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DNA Repair (Amst). 2009 Nov 2;8(11):1290-9. doi: 10.1016/j.dnarep.2009.08.004. Epub 2009 Sep 12.

DNA polymerase beta and PARP activities in base excision repair in living cells.

Author information

1
Laboratory of Structural Biology, NIEHS, National Institutes of Health, Research Triangle Park, NC 27709, USA.

Abstract

To examine base excision repair (BER) capacity in the context of living cells, we developed and applied a plasmid-based reporter assay. Non-replicating plasmids containing unique DNA base lesions were designed to express luciferase only after lesion repair had occurred, and luciferase expression in transfected cells was measured continuously during a repair period of 14 h. Two types of DNA lesions were examined: uracil opposite T reflecting repair primarily by the single-nucleotide BER sub-pathway, and the abasic site analogue tetrahydrofuran (THF) opposite C reflecting repair by long-patch BER. We found that the repair capacity for uracil-DNA in wild type mouse fibroblasts was very strong, whereas the repair capacity for THF-DNA, although strong, was slightly weaker. Repair capacity in DNA polymerase beta (Pol beta) null cells for uracil-DNA and THF-DNA was reduced by approximately 15% and 20%, respectively, compared to that in wild type cells. In both cases, the repair deficiency was fully complemented in Pol beta null cells expressing recombinant Pol beta. The effect of inhibition of poly(ADP-ribose) polymerase (PARP) activity on repair capacity was examined by treatment of cells with the inhibitor 4-amino-1,8-naphthalimide (4-AN). PARP inhibition decreased the repair capacity for both lesions in wild type cells, and this reduction was to the same level as that seen in Pol beta null cells. In contrast, 4-AN had no effect on repair in Pol beta null cells. The results highlight that Pol beta and PARP function in the same repair pathway, but also suggest that there is repair independent of both Pol beta and PARP activities. Thus, before the BER capacity of a cell can be predicted or modulated, a better understanding of Pol beta and PARP activity-independent BER pathways is required.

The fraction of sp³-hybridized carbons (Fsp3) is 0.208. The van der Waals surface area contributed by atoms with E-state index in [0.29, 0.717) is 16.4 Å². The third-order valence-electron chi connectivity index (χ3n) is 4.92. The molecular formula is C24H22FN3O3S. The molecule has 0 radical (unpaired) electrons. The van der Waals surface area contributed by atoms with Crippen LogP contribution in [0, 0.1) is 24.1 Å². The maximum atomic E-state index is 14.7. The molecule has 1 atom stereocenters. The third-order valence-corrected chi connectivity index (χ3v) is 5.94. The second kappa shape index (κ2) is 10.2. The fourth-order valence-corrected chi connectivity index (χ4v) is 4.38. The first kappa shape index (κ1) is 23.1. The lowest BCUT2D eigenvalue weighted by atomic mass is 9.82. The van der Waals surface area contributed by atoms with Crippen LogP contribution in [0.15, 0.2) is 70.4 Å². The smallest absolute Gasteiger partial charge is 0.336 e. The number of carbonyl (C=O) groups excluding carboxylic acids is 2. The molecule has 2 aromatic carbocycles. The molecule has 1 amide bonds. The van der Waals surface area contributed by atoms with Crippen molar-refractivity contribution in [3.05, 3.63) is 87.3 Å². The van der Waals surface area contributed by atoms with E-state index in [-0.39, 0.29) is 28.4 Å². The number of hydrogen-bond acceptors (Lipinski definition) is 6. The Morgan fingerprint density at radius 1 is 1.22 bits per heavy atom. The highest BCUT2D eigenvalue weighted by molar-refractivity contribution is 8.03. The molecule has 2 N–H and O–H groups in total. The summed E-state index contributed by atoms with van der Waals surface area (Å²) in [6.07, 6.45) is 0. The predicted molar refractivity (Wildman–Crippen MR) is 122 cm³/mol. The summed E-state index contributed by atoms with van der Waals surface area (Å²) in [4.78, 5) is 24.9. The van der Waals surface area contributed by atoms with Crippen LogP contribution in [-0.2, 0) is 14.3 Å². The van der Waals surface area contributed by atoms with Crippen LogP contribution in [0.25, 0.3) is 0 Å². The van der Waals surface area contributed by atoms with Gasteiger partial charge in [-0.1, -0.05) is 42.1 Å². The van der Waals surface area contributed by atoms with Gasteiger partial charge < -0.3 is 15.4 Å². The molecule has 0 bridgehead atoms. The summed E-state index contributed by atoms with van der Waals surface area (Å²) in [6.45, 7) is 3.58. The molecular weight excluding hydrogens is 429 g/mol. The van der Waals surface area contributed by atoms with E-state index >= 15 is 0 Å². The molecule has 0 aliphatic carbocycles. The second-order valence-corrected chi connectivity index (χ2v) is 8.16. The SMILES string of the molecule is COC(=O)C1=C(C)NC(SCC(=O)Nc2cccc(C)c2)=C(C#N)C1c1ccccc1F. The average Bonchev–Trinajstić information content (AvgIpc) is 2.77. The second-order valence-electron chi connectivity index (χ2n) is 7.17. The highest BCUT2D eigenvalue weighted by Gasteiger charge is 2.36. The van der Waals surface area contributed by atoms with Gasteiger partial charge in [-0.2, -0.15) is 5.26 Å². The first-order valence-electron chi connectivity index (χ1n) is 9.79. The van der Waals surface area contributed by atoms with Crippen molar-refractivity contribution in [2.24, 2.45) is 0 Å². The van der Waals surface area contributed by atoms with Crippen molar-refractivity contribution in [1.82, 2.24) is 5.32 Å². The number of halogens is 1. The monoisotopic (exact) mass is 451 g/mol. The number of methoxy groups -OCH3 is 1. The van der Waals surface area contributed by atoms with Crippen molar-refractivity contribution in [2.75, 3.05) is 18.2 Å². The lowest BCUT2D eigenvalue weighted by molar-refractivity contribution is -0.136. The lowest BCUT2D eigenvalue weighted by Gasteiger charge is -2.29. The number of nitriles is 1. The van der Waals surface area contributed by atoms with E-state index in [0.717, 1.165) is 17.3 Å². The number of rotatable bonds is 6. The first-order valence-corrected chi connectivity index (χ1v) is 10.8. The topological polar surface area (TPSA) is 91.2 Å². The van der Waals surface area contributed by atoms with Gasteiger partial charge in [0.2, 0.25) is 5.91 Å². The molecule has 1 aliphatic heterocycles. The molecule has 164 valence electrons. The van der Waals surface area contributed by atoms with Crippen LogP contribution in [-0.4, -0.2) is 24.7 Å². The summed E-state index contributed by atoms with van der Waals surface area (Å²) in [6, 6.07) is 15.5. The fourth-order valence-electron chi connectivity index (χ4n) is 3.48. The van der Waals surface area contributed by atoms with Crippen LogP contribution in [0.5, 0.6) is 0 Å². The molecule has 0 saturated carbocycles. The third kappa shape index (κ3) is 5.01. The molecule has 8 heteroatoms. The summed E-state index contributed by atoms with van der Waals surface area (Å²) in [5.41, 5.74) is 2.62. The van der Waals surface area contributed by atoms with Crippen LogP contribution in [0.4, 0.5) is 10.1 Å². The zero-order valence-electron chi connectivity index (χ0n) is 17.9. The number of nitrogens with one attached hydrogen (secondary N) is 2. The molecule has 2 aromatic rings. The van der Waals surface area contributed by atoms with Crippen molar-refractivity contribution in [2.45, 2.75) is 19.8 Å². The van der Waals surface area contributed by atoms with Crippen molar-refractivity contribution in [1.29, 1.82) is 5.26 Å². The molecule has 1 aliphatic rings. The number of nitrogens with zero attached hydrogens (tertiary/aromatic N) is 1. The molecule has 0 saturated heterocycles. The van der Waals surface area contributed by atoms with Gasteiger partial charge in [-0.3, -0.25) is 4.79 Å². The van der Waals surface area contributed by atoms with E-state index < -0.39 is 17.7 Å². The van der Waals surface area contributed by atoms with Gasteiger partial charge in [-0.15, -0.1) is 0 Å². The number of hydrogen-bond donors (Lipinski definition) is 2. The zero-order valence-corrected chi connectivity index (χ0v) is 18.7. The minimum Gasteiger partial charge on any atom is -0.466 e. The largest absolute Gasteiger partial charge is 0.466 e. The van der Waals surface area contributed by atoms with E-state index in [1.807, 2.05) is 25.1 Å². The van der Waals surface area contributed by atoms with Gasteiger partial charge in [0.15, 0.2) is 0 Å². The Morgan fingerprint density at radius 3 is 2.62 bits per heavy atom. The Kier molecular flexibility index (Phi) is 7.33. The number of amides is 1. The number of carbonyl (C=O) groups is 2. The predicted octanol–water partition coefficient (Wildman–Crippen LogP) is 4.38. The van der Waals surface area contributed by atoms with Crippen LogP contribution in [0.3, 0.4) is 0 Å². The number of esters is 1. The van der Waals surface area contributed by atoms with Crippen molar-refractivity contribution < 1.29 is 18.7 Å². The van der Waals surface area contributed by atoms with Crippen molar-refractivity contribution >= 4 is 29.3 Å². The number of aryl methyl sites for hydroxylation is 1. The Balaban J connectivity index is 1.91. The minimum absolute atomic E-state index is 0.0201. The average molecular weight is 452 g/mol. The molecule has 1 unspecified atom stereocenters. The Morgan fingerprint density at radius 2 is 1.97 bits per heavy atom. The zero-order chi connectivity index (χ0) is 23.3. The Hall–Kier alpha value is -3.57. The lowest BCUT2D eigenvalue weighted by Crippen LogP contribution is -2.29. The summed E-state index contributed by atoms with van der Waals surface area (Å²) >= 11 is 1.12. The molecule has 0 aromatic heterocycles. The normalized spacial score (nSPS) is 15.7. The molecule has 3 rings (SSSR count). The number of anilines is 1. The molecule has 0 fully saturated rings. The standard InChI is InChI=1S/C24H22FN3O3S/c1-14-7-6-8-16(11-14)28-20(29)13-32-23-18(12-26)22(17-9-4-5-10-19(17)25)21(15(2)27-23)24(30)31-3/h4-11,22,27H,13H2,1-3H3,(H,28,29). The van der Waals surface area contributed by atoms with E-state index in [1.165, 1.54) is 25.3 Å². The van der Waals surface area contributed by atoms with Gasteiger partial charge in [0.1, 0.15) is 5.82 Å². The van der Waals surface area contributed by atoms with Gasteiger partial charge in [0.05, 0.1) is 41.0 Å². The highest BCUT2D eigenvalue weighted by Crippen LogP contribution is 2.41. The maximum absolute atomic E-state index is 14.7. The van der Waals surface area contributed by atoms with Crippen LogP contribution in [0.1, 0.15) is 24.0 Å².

PMID:
19748837
PMCID:
PMC2765039
DOI:
10.1016/j.dnarep.2009.08.004
[Indexed for MEDLINE]
Free PMC Article

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